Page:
Administering diphtheria antitoxin.
In case of respiratory symptoms, patients are usually hospitalized in intensive care units and are administered intravenous antibodies (antitoxin) to neutralize the diphtheria toxin. They are also given antibiotics, such as Penicillin or Erythromycin, for 14 days to kill the bacteria.
Even after completing the antibiotic course, patients are advised to isolate (to prevent other people from being exposed) until two cultures are taken to confirm that the bacteria have been killed.
For diphtheria of the skin, the sores are thoroughly cleaned with soap and water, and patients are given antibiotics for ten days.
The infection does not guarantee immunity. Hence patients are advised to get vaccinated even after recovery to prevent infection.
Recovery for patients with severe forms of infection is relatively slow. They are advised not to resume any physically exerting activity soon.
Diphtheria can be managed easily if the symptoms are noted early and appropriate treatment measures are provided. The best way to prevent diphtheria is by getting the vaccine at the right age intervals. Diphtheria prognosis ranges from good to poor depending on how early in the infection the patient is treated and how well the patient responds to treatment. If the patient develops sepsis or bacteremia, or if the heart is involved, the prognosis is usually bleak.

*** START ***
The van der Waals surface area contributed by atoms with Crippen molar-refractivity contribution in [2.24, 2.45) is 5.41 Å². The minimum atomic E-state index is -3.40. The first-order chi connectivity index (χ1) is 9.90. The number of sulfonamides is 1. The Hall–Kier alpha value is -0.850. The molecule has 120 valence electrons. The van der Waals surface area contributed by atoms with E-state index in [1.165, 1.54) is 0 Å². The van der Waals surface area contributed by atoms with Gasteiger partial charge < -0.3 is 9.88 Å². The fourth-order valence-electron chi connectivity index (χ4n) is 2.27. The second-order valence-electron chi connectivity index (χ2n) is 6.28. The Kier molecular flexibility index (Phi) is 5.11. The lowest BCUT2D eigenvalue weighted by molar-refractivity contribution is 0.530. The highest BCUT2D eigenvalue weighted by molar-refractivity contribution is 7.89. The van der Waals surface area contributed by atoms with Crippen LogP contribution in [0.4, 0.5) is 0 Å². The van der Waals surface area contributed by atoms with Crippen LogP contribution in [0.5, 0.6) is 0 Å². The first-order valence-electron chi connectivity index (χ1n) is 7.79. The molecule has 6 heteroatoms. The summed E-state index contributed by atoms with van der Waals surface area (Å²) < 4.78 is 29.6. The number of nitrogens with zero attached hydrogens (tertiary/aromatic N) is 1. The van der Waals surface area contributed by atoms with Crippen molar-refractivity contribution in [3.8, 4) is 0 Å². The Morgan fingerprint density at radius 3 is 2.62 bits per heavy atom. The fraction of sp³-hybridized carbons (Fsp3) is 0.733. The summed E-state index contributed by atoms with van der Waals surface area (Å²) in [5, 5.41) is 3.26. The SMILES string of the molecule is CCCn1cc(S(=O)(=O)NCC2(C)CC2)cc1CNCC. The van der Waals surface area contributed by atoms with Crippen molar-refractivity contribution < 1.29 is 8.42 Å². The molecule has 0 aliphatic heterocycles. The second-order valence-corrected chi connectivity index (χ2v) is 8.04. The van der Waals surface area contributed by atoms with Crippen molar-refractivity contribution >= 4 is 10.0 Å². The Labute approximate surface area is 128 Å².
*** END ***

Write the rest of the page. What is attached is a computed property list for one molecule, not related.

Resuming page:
Diphtheria symptoms include sore throat, painful swallowing, hoarseness, malaise, low-grade fever, swelling of the lymph nodes in the neck known as the bull neck, bacteria forming a tough, gray layer of pseudomembrane near the tonsils and throat, and difficulty swallowing or moving the eyes, arms, or legs.
If a person has poor hygiene or lives in a tropical area, they are more likely to develop cutaneous diphtheria, also known as diphtheria of the skin. Skin diphtheria typically results in ulcers and redness in the affected area. The disease is typically spread through person-to-person contact or through contact with bacteria-infected objects, such as a cup or used tissue. Diphtheria can also be contracted if one is in close proximity to an infected person who sneezes, coughs, or blows their nose.
Children and adults who have not been immunized, people who live in unsanitary or crowded conditions, and people who travel to underdeveloped tropical countries where diphtheria is common are all at increased risk of contracting the disease.
Cats are not susceptible to developing diphtheria. However, they may act as carriers of diphtheria. One to four days after exposure to the bacteria, they may act as carriers through contamination of the rhinopharynx or fur.
Diphtheria recovery necessitates a lot of bed rest. Typically, patients recover in seven to ten days. However, there are some associated long-term complications, such as arthritis, paralysis, or brain damage.
Diphtheria is a grave infection caused by bacteria strains called Corynebacterium diphtheriae that produce a toxin (poison). It is a toxin that can make people very sick. Diphtheria bacteria spread from person to person, usually through respiratory droplets such as coughing or sneezing.